You invest Rs 10,000 on January 1 every year for 20 years.
In the first case, you earn a constant 6% p.a. for the first 10 years and 12% for the last 10 years.
In the second case, you earn a constant 12% p.a. for the first 10 years and 6% p.a. for the last 10 years.
Will you end up with the same corpus in both the cases?
After all, Compounded Annual Growth Rate (CAGR) is the same in both cases.
What is CAGR?
CAGR is the return parameter we use to compare returns for our investments.
CAGR is nothing but the geometric mean of returns for all the years you stayed invested.
If you want to find out CAGR for your investment over 5 years, you need to find out annual returns of 5 years. Let’s say the annual returns for the last 5 years are 10%, 20%, -5%, 6% and 30%.
(1+CAGR)^5= (1+10%) * (1+20%) *(1-5%) *(1+6%)*(1+30%)
(1+CAGR)^5= 110% * 120% * 95% * 106% * 130%
1+CAGR = (1.73)^(1/5)
CAGR = 11.56%
Clearly, in both the cases discussed above, the CAGR will be same at 8.96% p.a.
This is because in both cases, you earned 6% for 10 years and 12% for the remaining 10 years. Just that the sequence of returns was different in the two cases.
Will you also end up with the same corpus?
The answer is NO
Case 1 (6% for the first 10 years, 12% for the last 10 years)
Case 2 (12% for the first 10 years, 6% for the last 10 years)
The difference in ending corpus is too hit to ignore (Rs 6.34 lacs vs. Rs 4.91 lacs)
You ended up with a much larger number when you got a higher return of 12% in the last 10 years.
Why did this happen?
Because in the first case, a much bigger corpus earns a high return.
In the second case, a small corpus earns a high return in the beginning.
Sequence of returns matters, when you make recurring investments (or multiple investments)
CAGR did not present the correct picture
CAGR is same on both the cases i.e. 8.96% p.a. because it considers only the annual percentage returns. You might feel that you will end with the same corpus because the CAGR is the same.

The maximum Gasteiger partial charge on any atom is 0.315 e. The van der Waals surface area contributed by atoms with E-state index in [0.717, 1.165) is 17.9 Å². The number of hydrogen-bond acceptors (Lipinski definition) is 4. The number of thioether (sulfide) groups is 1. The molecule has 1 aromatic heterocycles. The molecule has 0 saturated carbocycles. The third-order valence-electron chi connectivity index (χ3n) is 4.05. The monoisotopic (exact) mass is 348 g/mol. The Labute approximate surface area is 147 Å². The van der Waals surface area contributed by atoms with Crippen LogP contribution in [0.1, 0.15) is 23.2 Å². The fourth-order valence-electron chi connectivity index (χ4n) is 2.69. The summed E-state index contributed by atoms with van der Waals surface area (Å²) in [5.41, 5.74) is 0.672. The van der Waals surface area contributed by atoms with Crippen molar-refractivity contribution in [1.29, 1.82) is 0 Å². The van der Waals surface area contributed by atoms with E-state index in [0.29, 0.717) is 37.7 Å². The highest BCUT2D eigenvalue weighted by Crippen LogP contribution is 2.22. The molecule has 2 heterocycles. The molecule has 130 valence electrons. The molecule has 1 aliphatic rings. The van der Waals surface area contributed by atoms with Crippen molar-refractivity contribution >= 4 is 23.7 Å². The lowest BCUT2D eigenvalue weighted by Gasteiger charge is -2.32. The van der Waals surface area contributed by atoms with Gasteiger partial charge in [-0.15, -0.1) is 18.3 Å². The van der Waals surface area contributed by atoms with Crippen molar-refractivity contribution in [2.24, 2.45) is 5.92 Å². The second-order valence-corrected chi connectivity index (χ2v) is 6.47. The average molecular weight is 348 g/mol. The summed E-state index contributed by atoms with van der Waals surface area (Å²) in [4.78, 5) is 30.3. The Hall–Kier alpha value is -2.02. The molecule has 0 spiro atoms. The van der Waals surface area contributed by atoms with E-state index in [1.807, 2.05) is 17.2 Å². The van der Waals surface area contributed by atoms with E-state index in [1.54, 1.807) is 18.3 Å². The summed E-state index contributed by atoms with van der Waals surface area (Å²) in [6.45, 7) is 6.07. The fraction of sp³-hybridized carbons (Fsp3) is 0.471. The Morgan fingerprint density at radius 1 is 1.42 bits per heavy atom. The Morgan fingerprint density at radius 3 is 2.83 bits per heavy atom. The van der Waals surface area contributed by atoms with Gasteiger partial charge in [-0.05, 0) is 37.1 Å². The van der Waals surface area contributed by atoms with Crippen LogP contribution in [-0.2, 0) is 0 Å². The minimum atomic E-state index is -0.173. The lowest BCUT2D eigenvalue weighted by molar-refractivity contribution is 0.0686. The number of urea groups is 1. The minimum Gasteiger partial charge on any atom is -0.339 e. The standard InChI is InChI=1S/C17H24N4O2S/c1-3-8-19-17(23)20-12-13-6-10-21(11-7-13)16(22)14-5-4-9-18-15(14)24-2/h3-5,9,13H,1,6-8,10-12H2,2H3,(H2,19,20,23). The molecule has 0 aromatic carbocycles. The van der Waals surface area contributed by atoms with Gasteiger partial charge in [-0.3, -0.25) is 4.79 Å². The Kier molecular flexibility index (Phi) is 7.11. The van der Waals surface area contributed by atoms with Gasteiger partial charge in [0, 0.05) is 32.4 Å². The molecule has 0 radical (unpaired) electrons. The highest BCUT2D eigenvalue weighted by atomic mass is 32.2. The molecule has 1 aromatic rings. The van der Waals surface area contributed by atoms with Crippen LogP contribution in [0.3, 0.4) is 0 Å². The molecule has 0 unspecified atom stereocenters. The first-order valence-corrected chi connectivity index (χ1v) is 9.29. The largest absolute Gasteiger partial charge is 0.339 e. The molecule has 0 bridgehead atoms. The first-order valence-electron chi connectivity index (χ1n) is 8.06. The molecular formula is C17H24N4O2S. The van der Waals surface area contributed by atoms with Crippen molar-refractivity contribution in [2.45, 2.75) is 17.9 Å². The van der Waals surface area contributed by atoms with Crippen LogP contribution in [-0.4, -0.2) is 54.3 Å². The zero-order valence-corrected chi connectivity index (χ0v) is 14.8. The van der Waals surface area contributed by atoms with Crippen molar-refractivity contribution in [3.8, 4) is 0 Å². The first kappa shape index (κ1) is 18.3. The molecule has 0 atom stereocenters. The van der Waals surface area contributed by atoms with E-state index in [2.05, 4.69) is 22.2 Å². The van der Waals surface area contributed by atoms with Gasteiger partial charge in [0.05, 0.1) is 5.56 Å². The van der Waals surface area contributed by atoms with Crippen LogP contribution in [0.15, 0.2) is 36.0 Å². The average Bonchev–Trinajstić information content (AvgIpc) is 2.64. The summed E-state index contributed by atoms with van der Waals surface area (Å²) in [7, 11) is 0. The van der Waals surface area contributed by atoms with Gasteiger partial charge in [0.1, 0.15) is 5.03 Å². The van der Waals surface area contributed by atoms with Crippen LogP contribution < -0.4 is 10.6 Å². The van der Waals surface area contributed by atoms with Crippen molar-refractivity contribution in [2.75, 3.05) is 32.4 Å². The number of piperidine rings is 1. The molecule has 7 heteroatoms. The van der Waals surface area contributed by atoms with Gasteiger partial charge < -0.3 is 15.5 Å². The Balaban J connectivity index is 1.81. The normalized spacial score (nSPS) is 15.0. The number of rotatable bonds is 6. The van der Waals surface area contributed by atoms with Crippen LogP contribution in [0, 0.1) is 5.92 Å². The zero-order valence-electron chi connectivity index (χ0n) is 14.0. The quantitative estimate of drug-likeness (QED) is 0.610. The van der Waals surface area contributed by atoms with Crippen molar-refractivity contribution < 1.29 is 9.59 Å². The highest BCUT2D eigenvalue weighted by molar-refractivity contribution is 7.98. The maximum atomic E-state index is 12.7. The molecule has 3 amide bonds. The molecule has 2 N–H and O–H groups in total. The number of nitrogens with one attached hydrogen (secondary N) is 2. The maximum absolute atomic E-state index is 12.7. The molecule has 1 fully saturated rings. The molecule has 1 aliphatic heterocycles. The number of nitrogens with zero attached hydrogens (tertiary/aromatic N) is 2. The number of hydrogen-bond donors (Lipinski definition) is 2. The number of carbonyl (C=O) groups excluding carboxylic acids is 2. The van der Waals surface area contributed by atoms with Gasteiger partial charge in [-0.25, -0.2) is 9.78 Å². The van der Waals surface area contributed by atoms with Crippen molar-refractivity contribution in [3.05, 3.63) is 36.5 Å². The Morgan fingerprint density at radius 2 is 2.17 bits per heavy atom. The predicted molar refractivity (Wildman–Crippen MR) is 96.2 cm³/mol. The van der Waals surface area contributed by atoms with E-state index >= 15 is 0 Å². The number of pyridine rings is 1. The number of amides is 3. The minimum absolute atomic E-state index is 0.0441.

That is clearly not the case.
However, you can see the IRR (internal rate of return) is different in the two cases.
What is IRR (Internal Rate of Return)?
IRR considers periodic cash flows inflows and outflows to calculate returns for you. You can simply use excel function IRR to calculate returns.
If you compound all your periodic investments at the IRR, you will get the requisite corpus. Let’s extend the example discussed above.
You can see, if you compound all the investment installments at IRR for the years these installments remain invested, you will end up with the right corpus amount.
CAGR vs IRR: IRR and CAGR will be same when
- You make a lump sum investment (single investment) and calculate returns for the same.
- You make multiple investments but the annual return is constant across years. These investments can be periodic like a SIP or recurring fixed deposit. By the way, returns in a mutual fund SIP are unlikely to be constant.
IRR vs CAGR: IRR and CAGR will be different when
You make multiple investments and the annual returns are variable. This will be the case with any volatile investment such as equities.
You should not use CAGR when you want to estimate returns for your mutual fund investments.
Yes, many portals (such as ValueResearch) show 10-year returns (or 5 year or 3-year returns) are CAGR. ValueResearch is right in showing so because they are merely considering point-to-point returns. And CAGR provides a correct return value for point-to-point returns.
IRR and XIRR
IRR assumes that your investments are periodic. If your investments are not periodic, IRR will not work. You need to use excel function XIRR to calculate returns. Even your mutual fund SIP installments may not be exactly 30/31 days apart. Therefore, if you want to calculate returns for your SIP, use XIRR (instead).
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